• The 2nd Study Session for OIST Administrative Staff “Research Areas of Science and Technology” will be held tomorrow, Thursday, May 25, 13:30-14:30 by Dr. Mizuki Shimanuki (Office of the Provost) and Ayumi Nagai (C-Hub). The 3rd Study Session will be held on June 15, 13:00-14:00. This series of sessions are for members in the administrative and management divisions to provide basic overall knowledge of OIST’s research activities, and to connect the understanding to a broader perspective of their role in the organization. The first 5 sessions are offered in Japanese, and English sessions will be held from September to December. Find more about the series here.
  • The Graduate School will conduct their next mini course, Project and Team Management Tools for Academic Research with an Emphasis on Jira and Confluence, tomorrow, May 25, at  13:00 in C700. This will be the second time that this Mini Course is being offered, and it is back by popular demand. The topic is broadly relevant for students, researchers, faculty and administrative staff. A great chance to learn about tools that can enhance your productivity & teamwork! Check their Mini Course page for information on other upcoming opportunities and to register.


  • Congratulations to the recipients of the 2022 – 23 Teaching and Course Design Certificate!

    Lorena Andreoli, Gabriela Capo Rangel, Eloisa Cuestas, Samuel Curé, Julian De Vuyst, Shubham Gautam, Aleksandra Gavrilova, Michael Izumiyama, Joanna Komorowska-Müller, Shin-Yu Lee, Yung Chieh Liu, Thato Mokhothu, Stefano Pascarelli, Izabela Porebska, Vishnu Ravindran, Nurhanani Binti Razali, Viviane Saito, Shivani Sathish, Saswato Sen, Maya Street, Nivedha Velmurugan, Yazmin Hanani Zurita Gutierrez

Learn more about the C-Hub Teaching and Course Design Certificate Program on the C-Hub's website here.

  • If you’re interested in leading one of the Graduate School's Mini Courses (see above), please reach out to Keely Brandon or the CP Team.
  • C-Hub has been producing this newsletter since January, 2023. We would still like to enhance it with your suggestions. If you submit feedback with a suggestion for future newsletter content, you may be the lucky winner of a free hardcopy of Ann Rolfe’s well-cited handbook on mentoring, Mentoring: Mindset, Skills, and Tools. Please submit your feedback here.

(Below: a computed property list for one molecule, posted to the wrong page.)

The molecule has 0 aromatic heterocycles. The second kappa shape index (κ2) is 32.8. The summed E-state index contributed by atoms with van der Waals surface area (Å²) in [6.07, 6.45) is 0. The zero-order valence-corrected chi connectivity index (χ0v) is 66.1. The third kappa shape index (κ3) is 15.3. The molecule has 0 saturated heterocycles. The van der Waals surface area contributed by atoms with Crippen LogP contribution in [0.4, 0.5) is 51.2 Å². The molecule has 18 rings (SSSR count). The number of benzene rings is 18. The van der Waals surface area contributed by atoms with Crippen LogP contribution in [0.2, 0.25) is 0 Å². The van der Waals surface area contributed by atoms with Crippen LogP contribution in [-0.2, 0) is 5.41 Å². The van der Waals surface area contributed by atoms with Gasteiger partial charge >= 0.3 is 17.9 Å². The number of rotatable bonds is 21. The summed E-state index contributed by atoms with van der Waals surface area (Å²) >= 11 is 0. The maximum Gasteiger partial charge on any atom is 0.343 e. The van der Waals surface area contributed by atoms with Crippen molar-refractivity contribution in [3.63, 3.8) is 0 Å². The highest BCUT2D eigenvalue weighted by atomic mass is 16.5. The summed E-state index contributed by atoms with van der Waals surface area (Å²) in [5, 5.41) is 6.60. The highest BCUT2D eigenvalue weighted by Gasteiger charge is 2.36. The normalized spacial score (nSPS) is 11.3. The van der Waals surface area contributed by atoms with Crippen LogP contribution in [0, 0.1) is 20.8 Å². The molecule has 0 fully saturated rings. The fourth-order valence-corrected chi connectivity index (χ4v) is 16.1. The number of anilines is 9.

• C-Hub has an extensive and interesting collection of books on mentoring, teaching and learning, and other professional development topics that you can check out. See that list here. [*Note, this is only open to OIST members.]

C-Hub Services and Programs:

C-Hub provides individual consultations for all members of the OIST community on a broad range of topics including career consultations, pedagogy, course and syllabus design, CVs and resumés (for the academic and non-academic job market), teaching portfolios and statements, DEI (diversity, equity, & inclusion), CliftonStrengths Coaching, work-life balance, etc. For more information, visit our Consultations and Coaching page here. C-Hub offers regularly scheduled programs, such as the Teaching and Course Design Certificate Program, and Peer Mentoring Circles Program. Watch this space for future announcements.

References and Further Reading:

Benishek, L. E., & Lazzara, E. H. (2019). Teams in a new era: Some considerations and implications. Frontiers in Psychology, 10, 1006.

Hall, K. L., Vogel, A. L., Huang, G. C., Serrano, K. J., Rice, E. L., Tsakraklides, S. P., & Fiore, S. M. (2018). The science of team science: A review of the empirical evidence and research gaps on collaboration in science. American Psychologist, 73(4), 532.

Hülsheger, U. R., Anderson, N., & Salgado, J. F. (2009). Team-level predictors of innovation at work: a comprehensive meta-analysis spanning three decades of research. Journal of Applied psychology, 94(5), 1128.

O'Neill, T. A., & Salas, E. (2018). Creating high performance teamwork in organizations. Human Resource Management Review, 28(4), 325-331.

Salas, E., Shuffler, M. L., Thayer, A. L., Bedwell, W. L., & Lazzara, E. H. (2015). Understanding and improving teamwork in organizations: A scientifically based practical guide. Human Resource Management, 54(4), 599-622.

Thayer, A. L., Petruzzelli, A., & McClurg, C. E. (2018). Addressing the paradox of the team innovation process: A review and practical considerations. American Psychologist, 73(4), 363.

Vogler, J. S., Thompson, P., Davis, D. W., Mayfield, B. E., Finley, P. M., & Yasseri, D. (2018). The hard work of soft skills: Augmenting the project-based learning experience with interdisciplinary teamwork. Instructional Science, 46, 457-488.